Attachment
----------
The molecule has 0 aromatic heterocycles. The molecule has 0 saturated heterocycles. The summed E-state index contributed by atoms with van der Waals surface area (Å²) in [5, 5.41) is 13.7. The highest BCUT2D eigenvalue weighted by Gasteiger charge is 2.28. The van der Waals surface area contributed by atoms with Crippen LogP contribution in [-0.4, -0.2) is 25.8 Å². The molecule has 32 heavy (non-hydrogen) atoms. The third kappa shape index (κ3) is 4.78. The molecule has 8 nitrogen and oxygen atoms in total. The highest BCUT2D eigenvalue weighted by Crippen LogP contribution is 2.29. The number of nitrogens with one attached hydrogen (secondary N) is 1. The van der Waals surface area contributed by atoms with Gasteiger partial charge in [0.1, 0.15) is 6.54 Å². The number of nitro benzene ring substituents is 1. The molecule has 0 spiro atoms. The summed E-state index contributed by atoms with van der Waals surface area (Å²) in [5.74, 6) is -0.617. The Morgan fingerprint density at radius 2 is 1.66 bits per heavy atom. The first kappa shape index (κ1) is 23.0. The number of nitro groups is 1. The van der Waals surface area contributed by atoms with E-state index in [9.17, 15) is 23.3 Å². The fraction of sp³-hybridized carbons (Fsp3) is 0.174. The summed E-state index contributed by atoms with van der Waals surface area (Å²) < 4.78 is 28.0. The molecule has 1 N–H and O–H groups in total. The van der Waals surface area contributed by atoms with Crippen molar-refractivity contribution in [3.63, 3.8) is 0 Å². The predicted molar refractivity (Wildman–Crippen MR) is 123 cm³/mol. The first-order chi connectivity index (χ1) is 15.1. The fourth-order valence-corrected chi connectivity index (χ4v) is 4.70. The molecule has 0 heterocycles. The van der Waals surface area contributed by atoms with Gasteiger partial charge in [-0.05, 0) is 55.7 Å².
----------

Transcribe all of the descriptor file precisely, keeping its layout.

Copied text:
The molecule has 0 aromatic heterocycles. The molecule has 0 saturated heterocycles. The summed E-state index contributed by atoms with van der Waals surface area (Å²) in [5, 5.41) is 13.7. The highest BCUT2D eigenvalue weighted by Gasteiger charge is 2.28. The van der Waals surface area contributed by atoms with Crippen LogP contribution in [-0.4, -0.2) is 25.8 Å². The molecule has 32 heavy (non-hydrogen) atoms. The third kappa shape index (κ3) is 4.78. The molecule has 8 nitrogen and oxygen atoms in total. The highest BCUT2D eigenvalue weighted by Crippen LogP contribution is 2.29. The number of nitrogens with one attached hydrogen (secondary N) is 1. The van der Waals surface area contributed by atoms with Gasteiger partial charge in [0.1, 0.15) is 6.54 Å². The number of nitro benzene ring substituents is 1. The molecule has 0 spiro atoms. The summed E-state index contributed by atoms with van der Waals surface area (Å²) in [5.74, 6) is -0.617. The Morgan fingerprint density at radius 2 is 1.66 bits per heavy atom. The first kappa shape index (κ1) is 23.0. The number of nitro groups is 1. The van der Waals surface area contributed by atoms with E-state index in [9.17, 15) is 23.3 Å². The fraction of sp³-hybridized carbons (Fsp3) is 0.174. The summed E-state index contributed by atoms with van der Waals surface area (Å²) < 4.78 is 28.0. The molecule has 1 N–H and O–H groups in total. The van der Waals surface area contributed by atoms with Crippen molar-refractivity contribution in [3.63, 3.8) is 0 Å². The predicted molar refractivity (Wildman–Crippen MR) is 123 cm³/mol. The first-order chi connectivity index (χ1) is 15.1. The fourth-order valence-corrected chi connectivity index (χ4v) is 4.70. The molecule has 0 heterocycles. The van der Waals surface area contributed by atoms with Gasteiger partial charge in [-0.05, 0) is 55.7 Å².